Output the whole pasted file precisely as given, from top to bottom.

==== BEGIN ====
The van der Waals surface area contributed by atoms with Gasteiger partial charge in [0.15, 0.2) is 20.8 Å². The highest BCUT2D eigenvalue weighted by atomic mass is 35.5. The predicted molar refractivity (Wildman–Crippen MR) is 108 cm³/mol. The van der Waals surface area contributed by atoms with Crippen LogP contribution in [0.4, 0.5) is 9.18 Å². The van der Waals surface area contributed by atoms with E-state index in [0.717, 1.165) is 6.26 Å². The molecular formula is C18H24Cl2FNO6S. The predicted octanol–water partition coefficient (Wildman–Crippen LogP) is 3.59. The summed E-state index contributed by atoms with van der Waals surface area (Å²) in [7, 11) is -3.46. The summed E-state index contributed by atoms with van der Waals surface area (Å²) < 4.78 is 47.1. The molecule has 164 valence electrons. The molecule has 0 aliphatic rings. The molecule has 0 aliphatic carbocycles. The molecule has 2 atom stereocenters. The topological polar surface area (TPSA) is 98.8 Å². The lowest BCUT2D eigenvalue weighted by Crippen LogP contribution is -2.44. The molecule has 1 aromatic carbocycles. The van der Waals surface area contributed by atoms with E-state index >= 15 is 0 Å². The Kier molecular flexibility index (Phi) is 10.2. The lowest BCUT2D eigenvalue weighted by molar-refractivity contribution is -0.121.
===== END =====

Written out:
The van der Waals surface area contributed by atoms with Gasteiger partial charge in [0.15, 0.2) is 20.8 Å². The highest BCUT2D eigenvalue weighted by atomic mass is 35.5. The predicted molar refractivity (Wildman–Crippen MR) is 108 cm³/mol. The van der Waals surface area contributed by atoms with Crippen LogP contribution in [0.4, 0.5) is 9.18 Å². The van der Waals surface area contributed by atoms with E-state index in [0.717, 1.165) is 6.26 Å². The molecular formula is C18H24Cl2FNO6S. The predicted octanol–water partition coefficient (Wildman–Crippen LogP) is 3.59. The summed E-state index contributed by atoms with van der Waals surface area (Å²) in [7, 11) is -3.46. The summed E-state index contributed by atoms with van der Waals surface area (Å²) < 4.78 is 47.1. The molecule has 164 valence electrons. The molecule has 0 aliphatic rings. The molecule has 0 aliphatic carbocycles. The molecule has 2 atom stereocenters. The topological polar surface area (TPSA) is 98.8 Å². The lowest BCUT2D eigenvalue weighted by Crippen LogP contribution is -2.44. The molecule has 1 aromatic carbocycles. The van der Waals surface area contributed by atoms with E-state index >= 15 is 0 Å². The Kier molecular flexibility index (Phi) is 10.2. The lowest BCUT2D eigenvalue weighted by molar-refractivity contribution is -0.121.